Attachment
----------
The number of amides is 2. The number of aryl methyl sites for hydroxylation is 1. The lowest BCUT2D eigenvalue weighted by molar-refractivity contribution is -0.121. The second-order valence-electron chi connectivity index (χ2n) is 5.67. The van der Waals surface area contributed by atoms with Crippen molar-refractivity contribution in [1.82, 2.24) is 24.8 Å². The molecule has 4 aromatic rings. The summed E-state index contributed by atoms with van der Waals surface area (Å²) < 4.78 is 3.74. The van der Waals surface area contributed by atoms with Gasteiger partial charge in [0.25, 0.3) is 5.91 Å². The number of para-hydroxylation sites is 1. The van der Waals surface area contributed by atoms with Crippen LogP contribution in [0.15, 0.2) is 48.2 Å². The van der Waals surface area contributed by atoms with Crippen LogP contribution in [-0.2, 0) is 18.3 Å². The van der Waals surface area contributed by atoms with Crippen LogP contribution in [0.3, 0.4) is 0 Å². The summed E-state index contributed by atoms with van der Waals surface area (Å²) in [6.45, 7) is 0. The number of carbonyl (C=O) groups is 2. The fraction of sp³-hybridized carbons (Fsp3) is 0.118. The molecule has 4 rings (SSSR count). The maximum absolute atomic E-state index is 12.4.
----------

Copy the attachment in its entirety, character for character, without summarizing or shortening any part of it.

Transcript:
The number of amides is 2. The number of aryl methyl sites for hydroxylation is 1. The lowest BCUT2D eigenvalue weighted by molar-refractivity contribution is -0.121. The second-order valence-electron chi connectivity index (χ2n) is 5.67. The van der Waals surface area contributed by atoms with Crippen molar-refractivity contribution in [1.82, 2.24) is 24.8 Å². The molecule has 4 aromatic rings. The summed E-state index contributed by atoms with van der Waals surface area (Å²) < 4.78 is 3.74. The van der Waals surface area contributed by atoms with Gasteiger partial charge in [0.25, 0.3) is 5.91 Å². The number of para-hydroxylation sites is 1. The van der Waals surface area contributed by atoms with Crippen LogP contribution in [0.15, 0.2) is 48.2 Å². The van der Waals surface area contributed by atoms with Crippen LogP contribution in [-0.2, 0) is 18.3 Å². The van der Waals surface area contributed by atoms with Crippen LogP contribution in [0.3, 0.4) is 0 Å². The summed E-state index contributed by atoms with van der Waals surface area (Å²) in [6.45, 7) is 0. The number of carbonyl (C=O) groups is 2. The fraction of sp³-hybridized carbons (Fsp3) is 0.118. The molecule has 4 rings (SSSR count). The maximum absolute atomic E-state index is 12.4.